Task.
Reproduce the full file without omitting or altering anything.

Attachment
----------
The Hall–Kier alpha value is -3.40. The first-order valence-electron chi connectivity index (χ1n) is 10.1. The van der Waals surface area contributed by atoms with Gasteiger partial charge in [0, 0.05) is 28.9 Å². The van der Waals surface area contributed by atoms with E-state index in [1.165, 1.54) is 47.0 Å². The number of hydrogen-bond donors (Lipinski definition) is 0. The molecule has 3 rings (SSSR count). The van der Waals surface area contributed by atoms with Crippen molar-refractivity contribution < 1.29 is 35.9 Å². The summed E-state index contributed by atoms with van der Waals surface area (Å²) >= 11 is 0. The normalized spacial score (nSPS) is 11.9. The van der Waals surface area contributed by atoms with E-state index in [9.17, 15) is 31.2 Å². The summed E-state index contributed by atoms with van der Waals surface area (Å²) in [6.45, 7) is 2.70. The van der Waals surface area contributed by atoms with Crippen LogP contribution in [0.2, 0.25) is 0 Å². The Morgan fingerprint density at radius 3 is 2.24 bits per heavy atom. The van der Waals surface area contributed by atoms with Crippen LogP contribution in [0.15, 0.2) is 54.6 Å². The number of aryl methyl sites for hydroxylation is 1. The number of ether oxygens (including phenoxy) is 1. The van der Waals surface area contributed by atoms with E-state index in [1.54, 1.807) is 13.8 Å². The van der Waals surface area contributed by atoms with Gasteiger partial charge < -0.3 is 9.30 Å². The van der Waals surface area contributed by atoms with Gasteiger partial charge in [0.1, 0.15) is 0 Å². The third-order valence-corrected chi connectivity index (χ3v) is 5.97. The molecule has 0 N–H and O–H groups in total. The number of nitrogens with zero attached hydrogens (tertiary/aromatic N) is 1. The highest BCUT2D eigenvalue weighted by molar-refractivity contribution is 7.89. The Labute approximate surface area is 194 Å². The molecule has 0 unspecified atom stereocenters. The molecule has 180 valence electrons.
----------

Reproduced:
The Hall–Kier alpha value is -3.40. The first-order valence-electron chi connectivity index (χ1n) is 10.1. The van der Waals surface area contributed by atoms with Gasteiger partial charge in [0, 0.05) is 28.9 Å². The van der Waals surface area contributed by atoms with E-state index in [1.165, 1.54) is 47.0 Å². The number of hydrogen-bond donors (Lipinski definition) is 0. The molecule has 3 rings (SSSR count). The van der Waals surface area contributed by atoms with Crippen molar-refractivity contribution < 1.29 is 35.9 Å². The summed E-state index contributed by atoms with van der Waals surface area (Å²) >= 11 is 0. The normalized spacial score (nSPS) is 11.9. The van der Waals surface area contributed by atoms with E-state index in [9.17, 15) is 31.2 Å². The summed E-state index contributed by atoms with van der Waals surface area (Å²) in [6.45, 7) is 2.70. The van der Waals surface area contributed by atoms with Crippen LogP contribution in [0.2, 0.25) is 0 Å². The Morgan fingerprint density at radius 3 is 2.24 bits per heavy atom. The van der Waals surface area contributed by atoms with Crippen LogP contribution in [0.15, 0.2) is 54.6 Å². The number of aryl methyl sites for hydroxylation is 1. The number of ether oxygens (including phenoxy) is 1. The van der Waals surface area contributed by atoms with E-state index in [1.54, 1.807) is 13.8 Å². The van der Waals surface area contributed by atoms with Gasteiger partial charge < -0.3 is 9.30 Å². The van der Waals surface area contributed by atoms with Gasteiger partial charge in [0.1, 0.15) is 0 Å². The third-order valence-corrected chi connectivity index (χ3v) is 5.97. The molecule has 0 N–H and O–H groups in total. The number of nitrogens with zero attached hydrogens (tertiary/aromatic N) is 1. The highest BCUT2D eigenvalue weighted by molar-refractivity contribution is 7.89. The Labute approximate surface area is 194 Å². The molecule has 0 unspecified atom stereocenters. The molecule has 180 valence electrons.